The Cold War in Connecticut

Today we visited the past, a past that started before I came into the world, but ended in my lifetime.  I’ve always heard about the cold war, but never fully understood the complexities of it.  We hiked up to the abandoned and obliterated Nike Missile Base in Plainville on the Metacomet Trail.

The hike starts right off of Route 372 in Plainville, crossing the rail line.

We decided this hike would be more of a workout, than a meandering  hike in the woods.  The forest is just beginning to shake off the effects of winter, the predominant color of the forest being brown.

After quick ups and downs, we reached the ridge where our view included sights of the highway, a shopping plaza and houses to one side and deep woods to the other side with amazing rocks randomly strewn about. 

We reached the Nike Missile Base.  It was in operation from 1956 -1961 in Plainville.  The majority of the compound is behind a fence and we didn’t venture into this area.  The only remnant we could visibly see was a launch pad and the local hangout for party people. I can’t imagine living around this area in the late fifties and seeing missiles up here.  Ready to defend our country in a moment’s notice.   This was only 1.6 miles from where we started, so we decided to go another .2 miles over to Pinnacle Rock.  We had been to Pinnacle Rock, starting from Route 6 in the fall.

As we neared Pinnacle Rock, we could hear lots of voices and some cheering going on.  On a few of our hikes, we have had the pleasure of  heads popping up from below us.  Today was no exception, we had rock climbers, scaling the face of Pinnacle Rock.  We met the group coming up, including three small children. One who actually climbed up on his own.  They called our cell to leave their email address, so I could send them the photos I snapped.  The only problem…our phone never received their call, so I have no address for them.  If anyone knows of people rock climbing Pinnacle Rock on March 7, send them to my blog, please.

We walked all over the head of this massive rock, deciding on pictures to take, soaking up the warmth of the sun and listening to the horrifying sound of an atv.

We decided it was time to head back the way we came.  We power hiked back to our car, wondering what it must have been like to be down on the road, looking up and seeing missiles positioned to fly into the air and defend our country in the middle era of the cold war.

We declared this to be one of our repeat hikes, a hike that we will likely re hike again, just like Ragged Mountain and Chauncey’s Peak.  The terrain was hilly, providing for a strong cardio workout, safe to do quickly, and gave us great views.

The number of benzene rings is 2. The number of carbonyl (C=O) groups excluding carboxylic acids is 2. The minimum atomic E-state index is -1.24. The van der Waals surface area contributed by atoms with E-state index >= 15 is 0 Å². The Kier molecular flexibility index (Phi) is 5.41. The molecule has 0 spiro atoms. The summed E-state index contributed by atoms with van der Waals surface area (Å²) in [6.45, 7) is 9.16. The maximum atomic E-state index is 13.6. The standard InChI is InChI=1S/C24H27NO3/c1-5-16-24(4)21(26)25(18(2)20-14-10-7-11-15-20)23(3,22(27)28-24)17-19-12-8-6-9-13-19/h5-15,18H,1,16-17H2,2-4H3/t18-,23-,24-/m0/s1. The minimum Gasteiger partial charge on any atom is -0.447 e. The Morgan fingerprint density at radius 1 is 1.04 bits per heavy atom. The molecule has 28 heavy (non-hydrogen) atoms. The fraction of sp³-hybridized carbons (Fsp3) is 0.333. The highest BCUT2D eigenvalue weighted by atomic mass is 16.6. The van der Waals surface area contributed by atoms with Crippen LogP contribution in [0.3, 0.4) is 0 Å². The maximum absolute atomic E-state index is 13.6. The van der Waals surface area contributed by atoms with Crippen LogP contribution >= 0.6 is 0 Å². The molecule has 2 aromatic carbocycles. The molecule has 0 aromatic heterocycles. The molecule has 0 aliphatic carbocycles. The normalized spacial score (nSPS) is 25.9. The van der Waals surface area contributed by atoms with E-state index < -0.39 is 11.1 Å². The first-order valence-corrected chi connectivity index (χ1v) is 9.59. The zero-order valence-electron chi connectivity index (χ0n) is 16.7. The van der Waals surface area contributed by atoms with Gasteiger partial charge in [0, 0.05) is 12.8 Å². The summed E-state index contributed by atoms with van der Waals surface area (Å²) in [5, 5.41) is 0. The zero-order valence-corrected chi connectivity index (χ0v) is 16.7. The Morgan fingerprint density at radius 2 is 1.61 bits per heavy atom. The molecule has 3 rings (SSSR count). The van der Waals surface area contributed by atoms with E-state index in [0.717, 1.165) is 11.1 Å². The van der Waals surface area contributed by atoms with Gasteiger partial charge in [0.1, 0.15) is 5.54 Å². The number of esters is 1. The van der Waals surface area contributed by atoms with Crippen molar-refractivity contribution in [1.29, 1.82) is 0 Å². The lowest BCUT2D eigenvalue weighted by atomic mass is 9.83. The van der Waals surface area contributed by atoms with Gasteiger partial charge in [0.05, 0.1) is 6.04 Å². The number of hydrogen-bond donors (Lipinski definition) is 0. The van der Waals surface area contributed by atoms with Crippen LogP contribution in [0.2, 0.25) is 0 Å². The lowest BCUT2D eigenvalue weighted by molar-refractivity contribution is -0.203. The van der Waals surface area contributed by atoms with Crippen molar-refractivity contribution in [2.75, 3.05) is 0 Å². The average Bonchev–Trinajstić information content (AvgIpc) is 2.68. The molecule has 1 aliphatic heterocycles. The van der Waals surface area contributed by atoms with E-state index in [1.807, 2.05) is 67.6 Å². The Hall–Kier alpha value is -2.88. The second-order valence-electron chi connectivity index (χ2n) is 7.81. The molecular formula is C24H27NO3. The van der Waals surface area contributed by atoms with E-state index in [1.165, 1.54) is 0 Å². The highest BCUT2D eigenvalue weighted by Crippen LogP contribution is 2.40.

Hartford Skyline

Until the next hike…

The Details:  Metacomet Trail from Route 372 in Plainville.  1.8 miles up to Pinnacle Rock.  We did 3.8 miles with some wandering around, two hours.  Easy hike if fit and you enjoy going up and down quickly.  We did this without trekking poles.

Elevation Profile

2 thoughts on “The Cold War in Connecticut

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  1. I grew up in Pinnacle Heights housing projects on the New Britain side of the NIKE Base. We hiked up over Pinnacle mountain often. At the top where the concrete slab we saw huge guns with missles at the ready, surrounded by an electrified fence. The military stationed there would warn us away, but we were kids, so if we persisted they actually would turn the current off the fence so we could cling onto it with our hands while we side-shuffled our feet along the little concrete ledge outside the fence, so we could continue down the Plainville side of the mountain. I remember it was too steep, and we were thankful for the flat ledge over the peak. We would then go down to Tony’s Fruit Stand located on old Rt 72..past the old A&P. One time we even carried a friends old basset hound “Spot” by tying him in a shirt around his body as we scaled, clinging to the fence, past the NIKE base.
    p.s. The reason that base was located in New Britain was because it was known all over the world as the “Hardware Capitol of the World” because it manufactured so much by way of supplies to fight WWll. They were afraid it would be the first place bombed if the Cold War ever turned HOT.
    I can remember all the Duck & Cover drills in school. Slater Road School even had a Bomb Shelter in the basement. They offered weekend drills for people to spend locked inside, eating dried rations, and using 55 gallon drums as latrines. Nobody ever took them up on those offers twice…lol.
    Ahhh…the good old days…huh?

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